Talent acquisition, the foundation of any successful organization, is always under pressure to produce high-quality staff in improbable timeframes. And leading a highly competent TA team is both rewarding and challenging, which is why I humbly share my story, in hopes that others can learn from my experience.
Last spring, I was leading human resources for an organization that had been awarded a new business opportunity that required my team of seven recruiters to recruit, hire, perform background and credit checks, and onboard at least 1,000 exempt and nonexempt employees immediately in the southeastern United States.
The goal seemed impossible, especially as Covid complicated things. However, with an immense amount of dedication, teamwork, and leadership, our mighty team delivered 1,009 new employees in 120 days, nearly doubling the size of the company.
I reflect on this career milestone with pride for what the team accomplished and the desire to share the leadership skills I leveraged to succeed in an emergency and demanding situation.
Lead by example. It was important that I set the tone for the team. I was in the trenches working alongside them, as their leader and their peer. The recruitment team needed to see that I was invested in accomplishing the goal with them, as well as in their individual and collective success. They quickly learned that I wasn’t going to ask them to do anything I wasn’t willing to do myself, and when they had questions, I had answers.
Transparent data. Instead of using HRIS reports to track hiring progress, the team intentionally chose to use an Excel spreadsheet saved on a Microsoft Office Teams channel. The channel was open to all stakeholders and included a master spreadsheet of all planned training classes. Each time a recruiter hired a new employee, the recruiter added that new person to the master spreadsheet. This manual method was intentional — it allowed recruiters to receive immediate satisfaction of getting closer to the goal while providing complete transparency to hiring managers.
Purposeful communication. The recruitment team met formally at the end of each day to track hiring progress, discuss any operational changes, make any strategy changes, and plan for the next day. With each recruiter working remotely due to Covid, this daily connection allowed them to bond as a team and to adapt to operational changes in real time.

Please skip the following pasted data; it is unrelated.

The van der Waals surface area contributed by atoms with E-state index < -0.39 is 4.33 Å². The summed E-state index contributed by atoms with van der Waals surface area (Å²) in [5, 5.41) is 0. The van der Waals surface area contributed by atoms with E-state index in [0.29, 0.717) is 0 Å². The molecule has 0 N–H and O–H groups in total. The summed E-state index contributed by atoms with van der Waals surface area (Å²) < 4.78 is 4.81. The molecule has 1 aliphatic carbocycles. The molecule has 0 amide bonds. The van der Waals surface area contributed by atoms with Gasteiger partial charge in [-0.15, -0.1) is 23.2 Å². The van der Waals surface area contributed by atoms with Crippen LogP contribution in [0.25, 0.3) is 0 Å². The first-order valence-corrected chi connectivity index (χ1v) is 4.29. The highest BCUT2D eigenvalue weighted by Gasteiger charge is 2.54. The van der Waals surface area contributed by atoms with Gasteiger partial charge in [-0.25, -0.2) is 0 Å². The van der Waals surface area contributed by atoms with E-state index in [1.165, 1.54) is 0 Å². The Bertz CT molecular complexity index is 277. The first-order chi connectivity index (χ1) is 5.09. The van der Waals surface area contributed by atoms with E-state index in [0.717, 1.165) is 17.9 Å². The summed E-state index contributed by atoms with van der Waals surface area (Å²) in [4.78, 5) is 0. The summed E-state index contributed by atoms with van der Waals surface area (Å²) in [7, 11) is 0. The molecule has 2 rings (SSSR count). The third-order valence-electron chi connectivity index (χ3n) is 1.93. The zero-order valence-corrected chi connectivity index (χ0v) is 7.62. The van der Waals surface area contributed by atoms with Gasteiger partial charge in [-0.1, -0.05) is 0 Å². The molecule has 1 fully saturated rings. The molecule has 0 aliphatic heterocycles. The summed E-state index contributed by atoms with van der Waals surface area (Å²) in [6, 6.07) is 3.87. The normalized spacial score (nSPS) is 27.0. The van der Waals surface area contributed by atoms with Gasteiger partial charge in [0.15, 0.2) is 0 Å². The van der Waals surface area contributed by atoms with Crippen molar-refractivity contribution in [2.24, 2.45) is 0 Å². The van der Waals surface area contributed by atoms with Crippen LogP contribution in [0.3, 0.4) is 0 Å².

Agile strategy. As the team progressed toward the hiring goal, it was critical that the recruitment strategy remain agile. Radio advertising, geo-targeted marketing, employee and customer referral programs, and execution of in-person job fairs pivoted regularly to meet the ever-changing business demands.
Process optimization and teamwork. In an emergency sprint to recruit, hire, and onboard, there was no time to hire and train additional recruiters. To offset the gap, we made changes to our hiring process by removing traditional offer approvals, implementing a chat string where recruiters announced offers and HR approved immediately, building video chats to walk new employees through onboarding steps, and attaching job-profile videos to every posting. All of this was accomplished by the seven recruiters we had and four members of the HR team who were more than willing to jump in and help. Seeing these 11 people work together was the definition of teamwork in action.
Empathy and authenticity. The most important lesson of all: As my team’s leader, I tried to always remember that each person working so hard to deliver results was a mom, dad, brother, sister, brother, friend, son, or daughter, and that work was just one piece of their life. I did my best to put myself in their shoes and treated them the way I wanted to be treated — with genuineness, gratitude, and grace.
Ultimately, I am forever grateful to every member of the HR and TA teams in this unprecedented hiring sprint for their dedication, their spirit, and their relentless support of each other.